In order to treat or alleviate the symptoms related to many diseases associated with uncontrolled inflammation, the scientific community and drug companies have been researching pharmacological inhibitors targeting constituents of the NLRP3 inflammasomes and its related activated cytokines, such as IL-1β and IL-18 (reviewed in [29]). For instance, the inhibition of IL-1β using antibodies or receptor antagonists is currently used to treat multiple diseases (reviewed in [30]). However, this type of drug is associated with multiple adverse side effects, mainly related to the increase susceptibility to infections, as the drug targets an essential component of the immune system. An antibody to suppress IL-18 has also been developed by GlaxoSmithKline (Brentford, UK), but it is still at the clinical trial stage and not ready to be commercialized at present. Another promising therapeutic avenue would be to block the inflammasome prior to the release of the deleterious proinflammatory cytokines IL-1β and IL-18, in order to limit the damages caused by uncontrolled inflammation. As such, some molecules potentially inhibiting the formation of the inflammasome, by targeting for instance NLRP3 or the caspase-1, are currently under clinical trial. Furthermore, as a reduction in the potassium level inside the cell is required for the induction of the activation of caspase-1 by NLRP3 [1, 31], inhibitors of the ATP receptor P2X7, responsible for lowering potassium level, is also a promising therapeutic avenue. However, inhibitors of P2X7 tested to date in clinical trials have been proved to be ineffective (reviewed in [29]).

This leads us to a review of the following study examining an alternative inhibitor of the NLRP3 inflammasome that can be triggered by a ketogenic diet.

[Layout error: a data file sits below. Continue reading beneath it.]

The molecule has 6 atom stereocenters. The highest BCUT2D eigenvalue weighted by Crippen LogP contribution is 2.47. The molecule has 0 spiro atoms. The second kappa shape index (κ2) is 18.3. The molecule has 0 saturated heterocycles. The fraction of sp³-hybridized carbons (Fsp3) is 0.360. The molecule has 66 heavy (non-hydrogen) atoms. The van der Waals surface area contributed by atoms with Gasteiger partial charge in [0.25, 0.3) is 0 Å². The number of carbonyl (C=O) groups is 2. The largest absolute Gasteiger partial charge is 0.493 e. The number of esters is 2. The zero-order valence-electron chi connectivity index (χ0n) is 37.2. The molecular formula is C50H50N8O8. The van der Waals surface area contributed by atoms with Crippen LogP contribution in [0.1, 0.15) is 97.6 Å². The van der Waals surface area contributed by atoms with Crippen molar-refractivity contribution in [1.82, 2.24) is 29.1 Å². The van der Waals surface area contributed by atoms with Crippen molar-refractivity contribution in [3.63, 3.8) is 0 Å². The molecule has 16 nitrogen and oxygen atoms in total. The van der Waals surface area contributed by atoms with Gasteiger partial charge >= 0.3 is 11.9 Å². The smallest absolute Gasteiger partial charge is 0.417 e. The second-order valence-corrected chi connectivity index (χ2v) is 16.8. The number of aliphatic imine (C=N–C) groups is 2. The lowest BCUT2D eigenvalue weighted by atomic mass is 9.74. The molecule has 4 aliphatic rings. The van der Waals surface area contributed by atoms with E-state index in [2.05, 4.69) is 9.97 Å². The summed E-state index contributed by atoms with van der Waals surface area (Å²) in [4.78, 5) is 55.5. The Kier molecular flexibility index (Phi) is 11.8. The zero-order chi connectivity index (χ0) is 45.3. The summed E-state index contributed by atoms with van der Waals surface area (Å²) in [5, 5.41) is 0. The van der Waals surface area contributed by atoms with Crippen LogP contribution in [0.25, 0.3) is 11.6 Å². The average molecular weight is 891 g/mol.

The Study

Prolonged fasting, high-intensity exercise and a ketogenic diet (KD) are known to increase the concentration of β-hydroxybutyrate (BHB), the first ketone produced from acetoacetate in the liver in order to serve as an alternative source of energy instead of glucose when the body is in a fasting state [32]. This phenomenon has been linked to the reduction of oxidative stress [33], to an increase in the AMPK activity [34], an enzyme involved in cellular energy homeostasis, and to autophagy [35], a process involved in the degradation and recycling of altered cellular components. It is interesting to note that these three mechanisms are involved in the regulation of NLRP3 inflammasome [1], meaning that BHB plays at least an indirect role in this process. Furthermore, it has been suggested that BHB may act as a signaling molecule through the binding of the G protein coupled receptor GPR109a [36] or by inhibiting the histone deacetylase (HDAC) molecule [33].

Recently, Youm et al. (2015) [37] reported that BHB suppresses the activation of NLRP3 inflammasome in response to several different NLRP3 activators, with no impact on the activation of other types of inflammasomes. This finding suggests that an elevation in the circulating BHB level, such as the one obtained with a KD, might be beneficial against NLRP3-mediated proinflammatory diseases. The following sections will summarize the main results obtained in this article by Youm et al. (2015) [37].

Methods and Results

First, the authors tested whether BHB impacts the activation of the inflammasome by treating activated mouse bone marrow derived macrophages (BMDMs), a key cell type in the immune system responsible for the release of many cytokines, with the NLRP3 activator ATP, a known potassium efflux agent, in the presence of BHB. Then, they measured the activation of caspase-1.